We Want Action: Escape Plan (2013)

escape plan poster[As you’ll be able to tell shortly, this was originally written back in March.] It’s kind of funny that I happened to watch Arnold Schwarzenegger and Sylvester Stallone in Escape Plan the same weekend as the former’s Sabotage also debuted. I didn’t plan on being relatively timely, I just wanted to watch a movie with two of my favorite action stars. Sure, it would have been cool to see these guys team up on the big screen in the 80s, but I don’t know if that would have made for a better movie.

In Mikael Håfström’s Escape Plan, Stallone plays Ray Breslin, a guy who goes to jail in order to test the prison’s ability to keep criminals inside. He works with a team that includes Abigail (Amy Ryan), Hush (50 Cent) and his business partner Lester (Vincent D’Onofrio). Breslin gets hired to test a top secret prison that holds the worst of the worst. He agrees and wakes up inside the Tomb, a state of the art prison run by Hobbes (Jim Caviezel). It becomes clear to Breslin pretty quickly that he got tricked into going to this particular lock-up. He soon teams up with Rottmayer (Schwarzenegger) to break out of the craziest prison around. 

I’m sure a lot of people aren’t interested in watching a couple of dudes in their late 60s play action roles and that’s fine. I’d be a little uncomfortable with it myself if it wasn’t these two guys. Much like Schwarzenegger’s The Last Stand, this movie doesn’t pretend that these are two guys in their prime like some of the latter day Chuck Norris films did. Sure, there are a fair amount of fist fights and more running around than even I do on a normal basis, but the action itself didn’t seem forced upon characters or actors unable to handle it.

With echoes of  my beloved Prison Break and even that Gerard Butler movie Law Abiding Citizen, I had as much fun watching Escape Plan as I hoped I would. But, what really boosted this film in my mind was Caviezel’s portrayal of Hobbes. He really just goes for the craziness of it all and fully embraces it. He’s a ruthless man who wants to keep his ship sailing as smoothly as possible, so seeing that and him break down is a treat. You don’t get to see much of that these days because it can so easily veer into the kind over-the-top territory Stallone and Schwarzenegger movies of yore lived in, but Caviezel walks that line pretty damn well in my book. For what it’s worth, I also really enjoyed 50 Cent in what might be his most understated role to date (or at least in my experience).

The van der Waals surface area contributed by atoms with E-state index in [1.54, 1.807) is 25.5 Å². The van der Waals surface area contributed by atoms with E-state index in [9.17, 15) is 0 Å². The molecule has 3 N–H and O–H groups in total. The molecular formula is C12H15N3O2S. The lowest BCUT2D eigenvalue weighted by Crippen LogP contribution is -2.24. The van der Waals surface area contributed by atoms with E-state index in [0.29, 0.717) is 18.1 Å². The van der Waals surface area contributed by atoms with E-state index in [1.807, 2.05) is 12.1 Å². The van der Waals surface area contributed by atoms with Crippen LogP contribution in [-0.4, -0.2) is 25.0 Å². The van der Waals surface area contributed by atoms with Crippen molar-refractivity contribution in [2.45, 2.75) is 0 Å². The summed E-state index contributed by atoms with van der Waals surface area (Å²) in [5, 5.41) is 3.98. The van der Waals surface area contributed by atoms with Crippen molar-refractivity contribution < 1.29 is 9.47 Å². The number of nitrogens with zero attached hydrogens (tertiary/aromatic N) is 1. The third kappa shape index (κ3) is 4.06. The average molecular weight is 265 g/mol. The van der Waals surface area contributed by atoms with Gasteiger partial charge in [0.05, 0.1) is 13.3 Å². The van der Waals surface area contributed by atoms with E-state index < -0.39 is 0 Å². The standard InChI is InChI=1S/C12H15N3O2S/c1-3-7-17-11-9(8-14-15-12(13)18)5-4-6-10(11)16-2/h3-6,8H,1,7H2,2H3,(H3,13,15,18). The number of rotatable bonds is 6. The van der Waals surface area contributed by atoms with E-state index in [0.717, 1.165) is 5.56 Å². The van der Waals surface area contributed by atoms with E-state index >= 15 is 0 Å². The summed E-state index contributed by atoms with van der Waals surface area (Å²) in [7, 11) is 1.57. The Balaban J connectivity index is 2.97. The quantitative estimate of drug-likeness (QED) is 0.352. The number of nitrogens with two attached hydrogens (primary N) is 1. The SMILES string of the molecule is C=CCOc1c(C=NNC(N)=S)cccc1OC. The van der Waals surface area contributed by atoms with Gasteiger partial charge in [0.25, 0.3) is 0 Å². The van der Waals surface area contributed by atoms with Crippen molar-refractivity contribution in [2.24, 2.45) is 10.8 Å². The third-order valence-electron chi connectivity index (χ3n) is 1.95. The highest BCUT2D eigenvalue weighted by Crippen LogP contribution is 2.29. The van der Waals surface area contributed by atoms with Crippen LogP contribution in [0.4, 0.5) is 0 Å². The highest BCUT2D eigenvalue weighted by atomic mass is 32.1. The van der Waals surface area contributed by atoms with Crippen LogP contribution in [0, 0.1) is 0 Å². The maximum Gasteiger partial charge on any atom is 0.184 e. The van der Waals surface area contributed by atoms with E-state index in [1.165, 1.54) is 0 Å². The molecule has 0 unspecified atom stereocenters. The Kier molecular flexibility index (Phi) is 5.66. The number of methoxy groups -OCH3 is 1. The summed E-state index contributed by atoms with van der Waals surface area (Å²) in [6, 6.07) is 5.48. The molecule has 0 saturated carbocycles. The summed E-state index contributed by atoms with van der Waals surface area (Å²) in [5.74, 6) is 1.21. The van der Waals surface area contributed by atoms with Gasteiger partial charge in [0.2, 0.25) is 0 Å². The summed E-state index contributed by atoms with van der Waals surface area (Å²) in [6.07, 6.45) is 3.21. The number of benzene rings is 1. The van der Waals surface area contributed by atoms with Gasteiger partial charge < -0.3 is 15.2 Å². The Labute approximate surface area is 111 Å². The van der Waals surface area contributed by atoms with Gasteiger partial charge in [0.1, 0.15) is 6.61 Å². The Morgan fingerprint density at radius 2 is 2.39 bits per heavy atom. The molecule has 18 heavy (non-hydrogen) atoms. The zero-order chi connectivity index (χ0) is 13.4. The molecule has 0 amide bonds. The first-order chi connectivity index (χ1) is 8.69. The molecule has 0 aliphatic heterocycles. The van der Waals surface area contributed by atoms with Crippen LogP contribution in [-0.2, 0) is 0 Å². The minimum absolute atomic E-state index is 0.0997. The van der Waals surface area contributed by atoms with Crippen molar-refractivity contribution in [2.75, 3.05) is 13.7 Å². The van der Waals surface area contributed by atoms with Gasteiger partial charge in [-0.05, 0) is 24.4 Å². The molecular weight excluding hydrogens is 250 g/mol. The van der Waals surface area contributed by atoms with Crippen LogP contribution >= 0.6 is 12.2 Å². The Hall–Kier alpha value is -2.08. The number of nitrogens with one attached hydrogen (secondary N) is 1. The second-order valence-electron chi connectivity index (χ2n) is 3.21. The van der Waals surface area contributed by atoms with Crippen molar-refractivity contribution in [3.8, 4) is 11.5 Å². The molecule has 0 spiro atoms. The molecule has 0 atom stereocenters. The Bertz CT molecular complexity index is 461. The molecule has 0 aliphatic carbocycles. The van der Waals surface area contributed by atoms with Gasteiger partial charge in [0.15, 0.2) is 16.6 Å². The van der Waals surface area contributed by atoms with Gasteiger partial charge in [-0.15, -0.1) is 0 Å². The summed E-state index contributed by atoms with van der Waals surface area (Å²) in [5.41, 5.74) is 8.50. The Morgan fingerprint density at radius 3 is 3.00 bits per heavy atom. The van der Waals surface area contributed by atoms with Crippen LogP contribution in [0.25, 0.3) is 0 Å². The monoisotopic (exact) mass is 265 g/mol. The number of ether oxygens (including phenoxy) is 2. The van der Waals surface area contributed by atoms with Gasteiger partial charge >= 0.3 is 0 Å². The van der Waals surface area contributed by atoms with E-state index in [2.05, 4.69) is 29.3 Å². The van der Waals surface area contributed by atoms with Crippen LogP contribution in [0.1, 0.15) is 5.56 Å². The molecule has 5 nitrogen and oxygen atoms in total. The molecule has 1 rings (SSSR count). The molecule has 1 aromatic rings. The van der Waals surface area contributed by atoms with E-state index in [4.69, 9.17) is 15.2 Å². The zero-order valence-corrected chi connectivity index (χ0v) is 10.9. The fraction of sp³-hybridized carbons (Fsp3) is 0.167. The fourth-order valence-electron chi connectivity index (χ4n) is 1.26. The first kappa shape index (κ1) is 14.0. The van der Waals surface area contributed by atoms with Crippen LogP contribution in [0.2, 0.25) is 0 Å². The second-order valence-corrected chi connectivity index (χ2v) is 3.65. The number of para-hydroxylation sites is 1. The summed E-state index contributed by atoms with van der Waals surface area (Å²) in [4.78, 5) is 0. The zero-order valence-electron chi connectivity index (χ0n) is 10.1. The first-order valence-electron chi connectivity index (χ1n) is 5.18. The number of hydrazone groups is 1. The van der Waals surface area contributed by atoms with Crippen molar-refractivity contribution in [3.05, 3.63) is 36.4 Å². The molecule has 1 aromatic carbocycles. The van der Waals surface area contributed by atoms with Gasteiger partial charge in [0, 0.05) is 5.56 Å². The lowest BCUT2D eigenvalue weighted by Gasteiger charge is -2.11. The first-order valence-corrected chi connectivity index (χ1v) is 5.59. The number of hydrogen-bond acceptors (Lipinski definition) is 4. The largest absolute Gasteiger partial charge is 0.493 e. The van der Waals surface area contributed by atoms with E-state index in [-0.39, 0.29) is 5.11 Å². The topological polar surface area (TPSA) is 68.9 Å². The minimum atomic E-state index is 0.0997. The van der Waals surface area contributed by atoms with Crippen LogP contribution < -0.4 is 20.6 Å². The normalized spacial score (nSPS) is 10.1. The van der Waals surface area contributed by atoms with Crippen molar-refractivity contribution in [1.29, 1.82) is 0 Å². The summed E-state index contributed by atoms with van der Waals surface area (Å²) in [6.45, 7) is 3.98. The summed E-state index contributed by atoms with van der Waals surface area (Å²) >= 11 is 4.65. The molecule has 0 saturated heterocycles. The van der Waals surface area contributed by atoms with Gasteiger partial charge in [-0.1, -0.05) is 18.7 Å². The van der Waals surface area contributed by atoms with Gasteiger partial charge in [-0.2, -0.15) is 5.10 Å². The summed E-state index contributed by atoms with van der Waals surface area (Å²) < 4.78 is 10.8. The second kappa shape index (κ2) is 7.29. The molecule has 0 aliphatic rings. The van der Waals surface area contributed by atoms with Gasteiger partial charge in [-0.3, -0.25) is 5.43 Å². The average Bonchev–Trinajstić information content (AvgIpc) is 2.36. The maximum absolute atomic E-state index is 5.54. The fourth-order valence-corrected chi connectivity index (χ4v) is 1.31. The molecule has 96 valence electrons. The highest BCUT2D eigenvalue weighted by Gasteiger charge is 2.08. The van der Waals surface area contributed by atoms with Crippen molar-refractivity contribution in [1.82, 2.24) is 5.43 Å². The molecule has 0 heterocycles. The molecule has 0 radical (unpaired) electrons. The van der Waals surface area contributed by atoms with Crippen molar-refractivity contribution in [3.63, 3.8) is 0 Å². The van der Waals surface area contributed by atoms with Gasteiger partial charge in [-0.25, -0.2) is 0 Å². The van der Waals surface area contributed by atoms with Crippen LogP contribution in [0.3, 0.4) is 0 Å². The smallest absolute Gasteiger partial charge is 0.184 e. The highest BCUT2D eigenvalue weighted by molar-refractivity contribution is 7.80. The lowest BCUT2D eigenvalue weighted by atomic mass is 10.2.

At the end of the day, I don’t think Escape Plan is the kind of movie that will change anyone’s opinion of Stallone or Schwarzenegger like Cop Land did for the former back in the late 90s, but it is a fun, well put together action film that looks great and has a super-game cast that seemed to have fun with the material.

Halloween Scene: Don’t Go In The Woods (2010)

I knew absolutely nothing about Don’t Go In The Woods aside from the brief description given on Netflix: “A group of indie rockers seek solitude deep in the woods. But they soon realize they aren’t alone when a sledgehammer-brandishing intruder arrives.” As I’m a fan of rock-based horror movies like Rock N Roll Nightmare and Black Roses I figured I’d give it a shot, not even knowing until I started the movie on Netflix that Vincent D’Onofrio directed it. I had absolutely no idea that it was a musical, which explains a few of my bewildered tweets last night.

And when I say musical, I don’t mean a bunch of dudes sitting around with their instruments trying to write songs, but full-on, singing-at-the-camera moments as well. The odd thing about the movie, though, is that it reveals itself so slowly that it’s hard to actually figure out what’s going on. For quite a while, it is just the dudes in the band playing, so you think it’s that kind of movie. Then the singing-at-the-camera stuff starts, but we’re well into the movie at this point.

The horror elements also take quite a while to get going. Aside from a bloody woman seen in the beginning of the film, there isn’t another kill or scary moment for the next half hour or so. I will give the movie credit for being so off balance that I was never sure when something bad was going to happen. We get those long, wide shots of people walking around in the woods and since I’ve seen a million horror movies, I’m trained to think something bad’s going to happen. They’re creepy and unnerving even if nothing happens.

Now that I think about it, off balance is a really appropriate descriptor for this movie. Some of the performances are as wooden as the trees surrounding the band and the small army of female fans that show up to hang out. On the other hand, some are really solid. You’ve also got the beauty of the setting set off by the gruesome acts taking place. And, on the same note, some really great music sung by various band members. I would actually buy this movie’s soundtrack if it’s available anywhere (I haven’t seen it, but it might exist somewhere).

There’s also the matter of the ending, which I won’t get into too specifically. I didn’t see the twist coming at first, but it did hit me before the actual reveal, which made me feel smart and stupid at the same time in a head-slapping kind of way. I’m still not exactly sure what happened or how it all worked, but I liked how it was presented, especially the classic slasher homages in there. I also dug the look of the killer which was a masked guy in a black hat and long coat, simple but off putting.

While there weren’t any real scares or jolts for me in the watching of the film, I did find myself a little unnerved and that hasn’t happened in a while. There was just something about this movie, it was slippery and fluid, I couldn’t grab hold of it, but in a good way. I can’t say I liked the movie every moment I watched it, but having seen it, I’m glad I did and am still thinking it over.